In Perkins v. Edmund Rich, et al., U.S. D.C.Del., 1962, 204 F. Supp. 98 an action under the Act was dismissed, among other reasons, because the Court found that the police captain in making the arrest was acting in his capacity as a private citizen.

In Picking v. Pennsylvania R. Co., 151 F.2d 240, 249 (3rd Cir. 1945), the Third Circuit Court of Appeals said this:

"As we read [42 U.S.C.A. § 1983] in the light of the Screws decision we are compelled to the conclusion that Congress gave a right of action sounding in tort to every individual whose federal rights were trespassed upon by any officer acting under pretense of state law." (Emphasis supplied).

It will be noted that in each of the cited cases where plaintiff was successful in prosecuting a suit under the Civil Rights Act the wrongdoer was a state, county or municipal officer (policeman, voting commissioner, sheriff). Williams v. Howard Johnson's Restaurant, 268 F.2d 845 (4th Cir. 1959) is a somewhat similar case. There also a Negro was excluded from a restaurant but the 4th Circuit Court of Appeals, in denying recovery under the Civil Rights Act, said this:

"The plaintiff concedes that no statute of Virginia requires the exclusion of Negroes from public restaurants and hence it would seem that he does not rely upon the provisions of the Fourteenth Amendment which prohibit the states from making or enforcing any law abridging the privileges and immunities of citizens of the United States or denying to any person the equal protection of the law. He points, however, to statutes of the state which require the segregation of the races in the facilities furnished by carriers and by persons engaged in the operation of places of public assemblage; he emphasizes the long established local custom of excluding Negroes from public restaurants and he contends that the acquiescence of the state in these practices amounts to discriminatory state action which falls within the condemnation of the Constitution. The essence of the argument is that the state licenses restaurants to serve the public and thereby is burdened with the positive duty to prohibit unjust discrimination in the use and enjoyment of the facilities.
"This argument fails to observe the important distinction between activities that are required by the state and those which are carried out by voluntary choice and without compulsion by the people of the state in accordance with their own desires and social practices. Unless these actions are performed in obedience *455 to some positive provision of state law they do not furnish a basis for the pending complaint. * * *" (Emphasis supplied).

In only one case of all those examined does it appear, and then only by inference, that a private citizen, such as a restaurant owner, was acting "under color" of law in discriminating against a Negro. In the very recent case of Turner v. City of Memphis, 369 U.S. 350, 82 S. Ct. 805, 7 L. Ed. 2d 762 (1962), the Supreme Court had this situation. The City of Memphis leased a municipal airport restaurant to Dobbs Houses, Inc., which refused to serve a Negro who sought an injunction under the Civil Rights Act which was denied by the United States District Court. A regulation promulgated by authority of a Tennessee statute directed that Negroes be segregated from whites in dining rooms. The lease between the City and Dobbs provided, inter alia, that Dobbs must comply with all state laws. Dobbs pleaded these facts and also the Tennessee common law that a restaurant owner could exclude anyone for whatever reason. The Supreme Court, nevertheless, reversed the federal District Court in Tennessee and directed that it issue an injunction against Dobbs. Turner differs from the case at bar in important respects. There is no lease here from a municipality and thus, no prima facie, "state action" as in Turner, and as in Burton. There is no State regulation here requiring segregation of whites and Negroes in dining rooms. The Delaware Section 1501 is permissive in character while the Tennessee law in the Turner case affirmatively requires segregation of races in dining rooms.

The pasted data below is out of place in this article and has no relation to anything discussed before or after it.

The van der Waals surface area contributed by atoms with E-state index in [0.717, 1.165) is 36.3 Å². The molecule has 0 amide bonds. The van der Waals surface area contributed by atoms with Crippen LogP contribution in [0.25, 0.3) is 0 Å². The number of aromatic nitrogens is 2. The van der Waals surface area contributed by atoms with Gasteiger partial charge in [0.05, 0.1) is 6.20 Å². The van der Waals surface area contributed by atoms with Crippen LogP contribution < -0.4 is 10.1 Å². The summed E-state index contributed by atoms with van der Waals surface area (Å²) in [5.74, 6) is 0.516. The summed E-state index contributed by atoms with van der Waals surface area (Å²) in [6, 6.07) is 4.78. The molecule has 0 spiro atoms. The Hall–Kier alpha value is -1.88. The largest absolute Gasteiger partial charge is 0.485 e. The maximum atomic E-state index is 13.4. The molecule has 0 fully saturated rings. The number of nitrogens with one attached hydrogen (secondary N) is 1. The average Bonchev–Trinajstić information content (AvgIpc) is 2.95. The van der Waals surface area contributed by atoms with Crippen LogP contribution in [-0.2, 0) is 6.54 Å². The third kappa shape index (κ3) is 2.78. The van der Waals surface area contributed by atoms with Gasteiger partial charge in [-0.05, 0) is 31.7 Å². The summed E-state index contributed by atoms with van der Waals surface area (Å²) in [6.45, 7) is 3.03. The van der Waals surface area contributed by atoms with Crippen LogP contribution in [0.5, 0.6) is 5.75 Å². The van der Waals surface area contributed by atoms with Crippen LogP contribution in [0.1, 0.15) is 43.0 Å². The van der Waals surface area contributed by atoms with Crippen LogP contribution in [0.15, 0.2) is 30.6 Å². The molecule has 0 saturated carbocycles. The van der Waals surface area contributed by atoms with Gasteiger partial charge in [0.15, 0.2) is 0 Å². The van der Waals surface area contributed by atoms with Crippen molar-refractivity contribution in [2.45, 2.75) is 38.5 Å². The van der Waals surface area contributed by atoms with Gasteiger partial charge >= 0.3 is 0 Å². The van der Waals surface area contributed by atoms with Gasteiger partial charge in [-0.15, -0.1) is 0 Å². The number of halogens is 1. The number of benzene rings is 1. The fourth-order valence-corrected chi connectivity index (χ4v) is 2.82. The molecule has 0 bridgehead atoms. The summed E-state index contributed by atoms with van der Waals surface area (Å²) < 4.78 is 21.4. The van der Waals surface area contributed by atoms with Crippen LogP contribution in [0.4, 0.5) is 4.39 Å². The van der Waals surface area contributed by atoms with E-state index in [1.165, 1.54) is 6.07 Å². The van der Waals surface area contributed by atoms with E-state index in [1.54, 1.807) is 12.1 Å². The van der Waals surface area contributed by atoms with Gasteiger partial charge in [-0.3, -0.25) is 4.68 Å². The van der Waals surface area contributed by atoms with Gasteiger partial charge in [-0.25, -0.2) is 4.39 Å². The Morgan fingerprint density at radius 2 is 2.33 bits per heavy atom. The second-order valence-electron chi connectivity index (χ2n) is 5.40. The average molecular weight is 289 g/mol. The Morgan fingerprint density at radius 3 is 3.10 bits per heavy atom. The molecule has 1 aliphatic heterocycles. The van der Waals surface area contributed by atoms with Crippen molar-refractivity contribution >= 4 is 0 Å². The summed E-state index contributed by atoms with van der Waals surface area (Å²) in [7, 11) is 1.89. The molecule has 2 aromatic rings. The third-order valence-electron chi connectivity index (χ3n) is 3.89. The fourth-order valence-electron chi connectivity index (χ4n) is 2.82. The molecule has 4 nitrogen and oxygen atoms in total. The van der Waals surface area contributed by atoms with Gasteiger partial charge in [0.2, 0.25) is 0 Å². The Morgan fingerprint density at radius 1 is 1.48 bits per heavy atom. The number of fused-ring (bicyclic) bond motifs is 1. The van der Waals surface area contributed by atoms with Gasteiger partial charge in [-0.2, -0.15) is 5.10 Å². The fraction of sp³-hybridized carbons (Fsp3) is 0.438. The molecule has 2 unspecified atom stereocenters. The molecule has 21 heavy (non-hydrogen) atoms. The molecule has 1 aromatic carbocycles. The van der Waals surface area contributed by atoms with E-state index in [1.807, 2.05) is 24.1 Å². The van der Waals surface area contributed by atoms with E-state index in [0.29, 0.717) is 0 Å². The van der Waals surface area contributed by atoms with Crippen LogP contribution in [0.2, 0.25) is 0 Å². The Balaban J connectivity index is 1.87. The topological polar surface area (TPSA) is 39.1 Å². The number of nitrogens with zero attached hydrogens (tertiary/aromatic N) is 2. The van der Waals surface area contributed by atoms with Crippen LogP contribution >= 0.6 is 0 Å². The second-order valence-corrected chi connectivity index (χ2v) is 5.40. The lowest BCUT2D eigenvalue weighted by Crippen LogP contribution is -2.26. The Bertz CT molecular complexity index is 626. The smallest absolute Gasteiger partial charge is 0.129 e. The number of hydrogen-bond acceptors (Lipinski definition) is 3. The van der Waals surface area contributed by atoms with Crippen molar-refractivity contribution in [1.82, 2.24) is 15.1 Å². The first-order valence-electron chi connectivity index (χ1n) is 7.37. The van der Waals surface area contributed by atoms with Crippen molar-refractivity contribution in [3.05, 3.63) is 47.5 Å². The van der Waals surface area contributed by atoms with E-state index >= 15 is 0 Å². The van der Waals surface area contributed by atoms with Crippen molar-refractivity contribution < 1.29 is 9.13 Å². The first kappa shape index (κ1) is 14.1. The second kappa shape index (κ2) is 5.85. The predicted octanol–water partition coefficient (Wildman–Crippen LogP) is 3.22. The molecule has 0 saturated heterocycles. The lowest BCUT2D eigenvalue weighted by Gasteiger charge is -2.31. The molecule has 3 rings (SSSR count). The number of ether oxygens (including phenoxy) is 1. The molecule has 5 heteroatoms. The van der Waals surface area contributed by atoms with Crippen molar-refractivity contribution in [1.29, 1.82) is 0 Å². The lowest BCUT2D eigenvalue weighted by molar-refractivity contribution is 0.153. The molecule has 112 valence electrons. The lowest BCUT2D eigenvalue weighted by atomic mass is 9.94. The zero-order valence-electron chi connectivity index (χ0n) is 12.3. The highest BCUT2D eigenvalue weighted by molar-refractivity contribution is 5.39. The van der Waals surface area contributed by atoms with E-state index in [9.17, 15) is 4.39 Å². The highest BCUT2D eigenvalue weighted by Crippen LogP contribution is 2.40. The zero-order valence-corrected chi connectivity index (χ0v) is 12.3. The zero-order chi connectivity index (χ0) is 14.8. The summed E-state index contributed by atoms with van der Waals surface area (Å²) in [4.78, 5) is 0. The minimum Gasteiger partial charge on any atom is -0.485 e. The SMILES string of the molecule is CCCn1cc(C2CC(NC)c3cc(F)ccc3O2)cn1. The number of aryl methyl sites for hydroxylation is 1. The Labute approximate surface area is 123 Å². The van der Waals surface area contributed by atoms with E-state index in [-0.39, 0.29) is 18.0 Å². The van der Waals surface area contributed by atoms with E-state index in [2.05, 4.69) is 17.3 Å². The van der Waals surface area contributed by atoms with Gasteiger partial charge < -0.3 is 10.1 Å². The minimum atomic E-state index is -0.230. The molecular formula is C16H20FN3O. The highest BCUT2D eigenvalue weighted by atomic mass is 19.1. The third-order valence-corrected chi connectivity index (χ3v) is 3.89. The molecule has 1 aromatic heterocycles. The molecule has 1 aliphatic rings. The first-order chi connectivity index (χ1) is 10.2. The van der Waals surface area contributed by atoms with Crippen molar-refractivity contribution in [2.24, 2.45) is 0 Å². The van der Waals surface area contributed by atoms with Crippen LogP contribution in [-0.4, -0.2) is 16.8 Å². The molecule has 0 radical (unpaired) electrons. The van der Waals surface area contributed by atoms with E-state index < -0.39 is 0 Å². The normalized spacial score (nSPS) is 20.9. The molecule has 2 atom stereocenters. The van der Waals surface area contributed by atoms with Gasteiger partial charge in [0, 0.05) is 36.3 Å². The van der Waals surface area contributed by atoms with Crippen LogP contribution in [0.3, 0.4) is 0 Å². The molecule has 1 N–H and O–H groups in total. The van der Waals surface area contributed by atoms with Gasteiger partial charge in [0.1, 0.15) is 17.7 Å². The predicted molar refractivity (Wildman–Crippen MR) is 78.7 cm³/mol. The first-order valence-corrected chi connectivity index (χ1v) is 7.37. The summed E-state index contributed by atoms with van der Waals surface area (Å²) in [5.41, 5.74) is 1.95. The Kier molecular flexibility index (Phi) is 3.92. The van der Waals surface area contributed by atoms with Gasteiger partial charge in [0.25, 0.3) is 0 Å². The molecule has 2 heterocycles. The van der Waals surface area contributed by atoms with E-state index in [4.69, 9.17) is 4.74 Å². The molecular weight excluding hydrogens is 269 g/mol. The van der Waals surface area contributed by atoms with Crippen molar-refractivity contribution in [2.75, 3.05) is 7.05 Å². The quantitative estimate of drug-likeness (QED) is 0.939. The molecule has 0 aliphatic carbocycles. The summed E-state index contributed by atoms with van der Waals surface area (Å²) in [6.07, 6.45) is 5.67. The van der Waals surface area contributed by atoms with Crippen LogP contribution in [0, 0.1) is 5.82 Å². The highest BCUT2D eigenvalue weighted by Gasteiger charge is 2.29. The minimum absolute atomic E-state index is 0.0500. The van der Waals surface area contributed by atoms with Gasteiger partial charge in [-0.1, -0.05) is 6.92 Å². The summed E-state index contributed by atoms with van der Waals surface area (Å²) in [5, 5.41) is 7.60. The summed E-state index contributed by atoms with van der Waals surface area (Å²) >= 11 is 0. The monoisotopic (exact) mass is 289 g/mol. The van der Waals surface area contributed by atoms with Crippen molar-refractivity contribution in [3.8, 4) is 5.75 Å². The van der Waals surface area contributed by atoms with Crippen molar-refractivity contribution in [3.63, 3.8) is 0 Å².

It may, of course, be argued that the Supreme Court, by inference, was holding that Dobbs, even though a private corporation, was acting "under color" of law. The most likely explanation, however, is that, in the minds of the Supreme Court Justices, the presence of the lease supplied not only state action (as in the Burton case)[7] but also the presence of "color of law" because the lease commanded the restaurant owner to obey a state law unqualifiedly requiring segregation of races, with the result that the proprietor was, in a sense, clothed with authority of statute to enforce the discriminatory law. On the other hand, the question may not have been raised and the point overlooked. It seems inconceivable that such an important question was intended to have been disposed of sub silentio.